Western drought is be­com­ing an agri­cul­tural night­mare

The Globe and Mail (Alberta Edition) - - ALBERTA - KELLY CRYDERMAN CALGARY

Hot, dry weather has trig­gered vi­cious cy­cles for many farm­ers while feed­ing lit­tle more than long-term fears about a parched fu­ture

When farmer Lynn Grant looks over his land just 30 kilo­me­tres from the U.S. bor­der in Val Marie, Sask., he sees a panorama of dried-up grass, and “not much of it.” Find­ing fall and win­ter feed for his 1,000 cows will be a chal­lenge, and many of his cat­tle-pro­duc­ing neigh­bours face the same prob­lem. “Eighty to 90 per cent of this year’s growth did not get any higher than last year’s stub­ble,” Mr. Grant said of his hay fields. In a world scorched by high tem­per­a­tures, Canada’s Western prov­inces – home to more than 80 per cent of Canada’s farmable lands – have been the coun­try’s hot spot this week. On Fri­day, the fore­cast highs in Medicine Hat, Alta., and Me­d­ina, Saudi Ara­bia, were both in the low 40s. Weeks of hot weather across the Prairies and in Bri­tish Columbia, com­bined with a lack of rain in some ar­eas, are hit­ting many agri­cul­tural pro­duc­ers and cre­at­ing long-term wor­ries about how parched fu­ture years will be. Warmer tem­per­a­tures mean even when the rains come, evap­o­ra­tion can wick much of the mois­ture away. At this point in the year, af­ford­able feed for live­stock is the main con­cern. Cat­tle pro­duc­ers and dairy farm­ers, from Van­cou­ver Is­land to the In­ter­lake re­gion of Man­i­toba, point to dwin­dling stocks of hay and grain for their herds. Farm­ers usu­ally need to source feed them­selves or nearby for it to make eco­nomic sense, and this year many pro­duc­ers will have to sell off sig­nif­i­cant por­tions of their herds far ear­lier than nor­mal. Ex­tended heat also stresses cat­tle: It can af­fect their abil­ity to gain weight and re­duce milk pro­duc­tion in dairy herds. The same dry story does not ap­ply across the board – there is a patch­work of con­di­tions across the West. In some ar­eas, spo­radic rains and thun­der­storms have given the land what it needs to sup­port crop growth. But as Pa­trick Ch­er­neski, man­ager of the coun­try’s Na­tional Agro­cli­mate In­for­ma­tion Ser­vice, said: “A gen­eral rule of thumb is tem­per­a­tures above 30 C start to ad­versely af­fect plant growth.” There are big swaths of dis­tress. For in­stance, the lands be­tween Lake Man­i­toba and Lake Win­nipeg have suf­fered ex­tended pe­ri­ods of drought con­di­tions, as well as other parts of Man­i­toba. Tom Te­ichroeb, in­terim pres­i­dent of the Man­i­toba Beef Pro­duc­ers, said this kind of weather sets off a vi­cious cy­cle: It drives up com­mod­ity prices for live­stock feed and drives down the value of an­i­mals. And when times are good again, pro­duc­ers have to buy in dur­ing a pe­riod of high prices. A deadly tor­nado that touched down ear­lier this month just north of Mr. Te­ichroeb’s Lan­gruth-area farm didn’t even bring any pre­cip­i­ta­tion. “There are folks up there that are talk­ing about liq­ui­dat­ing, sim­ply be­cause there is no feed avail­able to them,” he said. “The right word is pa­thetic.” In Saskatchewan, the Min­istry of Agri­cul­ture says many parts of the south­west, south-cen­tral and even the west-cen­tral re­gions of the prov­ince haven’t re­ceived any sig­nif­i­cant rain since June. Shan­non Friesen, a Moose Jaw­based crops ex­ten­sion spe­cial­ist, said in some ar­eas fields have not re­ceived more than two inches of rain for months. Provincewide, hay yields that usu­ally feed live­stock are 10-per-cent to 75-per­cent less than typ­i­cally ex­pected. Last year was also ex­tremely dry, Ms. Friesen added, but there was then a healthy store of sub­soil mois­ture. And the rain­fall that some­times comes in July – that has of­ten “res­cued” farm­ers in other dry years – didn’t ma­te­ri­al­ize in 2018, she said. “If we do not see sig­nif­i­cant mois­ture this fall, or a lot of snow­fall this win­ter or early next spring, things could worsen for us,” she said. In Al­berta, the Agri­cul­ture and Forestry de­part­ment says that sev­eral lands across south­ern Al­berta have seen less than 10 mil­lime­tres of rain since July 15 – far less than is needed to sus­tain a crop. In many parts of the south­ern prov­ince, mois­ture ac­cu­mu­la­tion for the past three months is the low­est rain­fall level in as long as 25 years. In a few pock­ets, there are 50-year lows. In many re­spects, the strat­egy is now about adap­ta­tion. Many farm­ers don’t nec­es­sar­ily use the phrase “cli­mate change,” or reg­u­larly talk about man-made car­bon emis­sions rais­ing the Earth’s tem­per­a­ture. But they do talk about it get­ting hot­ter and drier. On Van­cou­ver Is­land, Brian Geiger – sec­re­tary for the Co­mox Val­ley Farm­ers’ In­sti­tute – said the past 10 years have been the hottest he’s ex­pe­ri­enced in his four decades on the is­land. Mr. Geiger, a for­mer dairy farmer who now grows hay crops, said any feed that can’t be sourced lo­cally be­cause of the dry con­di­tions this sum­mer will have to be brought in from the main­land at great cost. Longer-term, there is talk of the re­gional district build­ing ir­ri­ga­tion sys­tems, and farm­ers them­selves are dig­ging la­goons to store the win­ter wa­ter for sum­mer. Like­wise in Saskatchewan, Mr. Grant said he and other farm­ers are look­ing at stor­ing much larger grass feed caches – a huge drag on their yearly in­comes – to en­sure they can feed their cat­tle in times of drought. “You have to re­mem­ber the name of the game is sur­vival.”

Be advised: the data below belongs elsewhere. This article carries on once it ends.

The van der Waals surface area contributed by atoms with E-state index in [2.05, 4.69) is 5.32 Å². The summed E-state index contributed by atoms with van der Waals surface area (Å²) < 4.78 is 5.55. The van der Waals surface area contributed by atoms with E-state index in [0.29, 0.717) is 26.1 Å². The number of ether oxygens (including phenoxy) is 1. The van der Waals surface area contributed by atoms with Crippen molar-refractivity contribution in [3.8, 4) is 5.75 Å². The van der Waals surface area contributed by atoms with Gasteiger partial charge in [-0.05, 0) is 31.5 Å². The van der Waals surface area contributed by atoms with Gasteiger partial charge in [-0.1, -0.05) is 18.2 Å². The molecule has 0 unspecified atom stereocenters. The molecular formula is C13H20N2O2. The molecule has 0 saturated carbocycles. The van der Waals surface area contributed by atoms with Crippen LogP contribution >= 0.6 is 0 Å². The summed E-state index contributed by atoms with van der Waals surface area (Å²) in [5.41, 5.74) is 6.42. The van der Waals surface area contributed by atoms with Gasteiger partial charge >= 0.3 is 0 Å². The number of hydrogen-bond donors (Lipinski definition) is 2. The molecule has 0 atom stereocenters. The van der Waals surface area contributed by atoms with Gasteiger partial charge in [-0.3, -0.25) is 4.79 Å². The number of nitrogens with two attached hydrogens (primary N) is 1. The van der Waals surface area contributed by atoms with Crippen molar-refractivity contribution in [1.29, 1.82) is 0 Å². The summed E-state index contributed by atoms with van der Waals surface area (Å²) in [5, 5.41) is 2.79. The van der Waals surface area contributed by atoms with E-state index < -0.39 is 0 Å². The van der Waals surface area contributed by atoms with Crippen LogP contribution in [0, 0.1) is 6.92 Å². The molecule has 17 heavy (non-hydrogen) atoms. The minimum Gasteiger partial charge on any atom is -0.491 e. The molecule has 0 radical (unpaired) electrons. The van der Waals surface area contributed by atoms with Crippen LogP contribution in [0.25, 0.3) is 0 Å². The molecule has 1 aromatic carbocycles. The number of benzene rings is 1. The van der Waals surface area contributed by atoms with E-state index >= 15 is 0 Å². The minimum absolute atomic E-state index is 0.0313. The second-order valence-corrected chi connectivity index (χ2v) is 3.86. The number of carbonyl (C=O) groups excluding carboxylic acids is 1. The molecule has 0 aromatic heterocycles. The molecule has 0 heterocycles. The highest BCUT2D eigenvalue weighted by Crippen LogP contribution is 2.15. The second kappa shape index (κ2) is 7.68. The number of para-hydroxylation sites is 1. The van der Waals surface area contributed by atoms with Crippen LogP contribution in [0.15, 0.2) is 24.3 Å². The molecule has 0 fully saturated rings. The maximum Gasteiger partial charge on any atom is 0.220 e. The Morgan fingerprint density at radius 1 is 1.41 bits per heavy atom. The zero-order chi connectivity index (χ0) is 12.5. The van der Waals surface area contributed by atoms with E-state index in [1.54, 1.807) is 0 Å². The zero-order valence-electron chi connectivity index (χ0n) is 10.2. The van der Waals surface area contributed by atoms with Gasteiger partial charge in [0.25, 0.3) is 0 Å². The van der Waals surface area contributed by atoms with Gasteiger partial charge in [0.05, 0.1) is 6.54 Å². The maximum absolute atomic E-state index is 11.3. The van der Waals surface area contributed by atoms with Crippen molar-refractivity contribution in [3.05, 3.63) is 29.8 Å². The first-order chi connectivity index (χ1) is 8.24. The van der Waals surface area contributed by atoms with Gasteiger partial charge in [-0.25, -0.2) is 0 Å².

A farmer bales hay near Cre­mona, Alta. Western farm­ers are see­ing weak crops be­cause of the drought, forc­ing many to sell live­stock early and at lower prices as feed be­comes scarcer and more ex­pen­sive.


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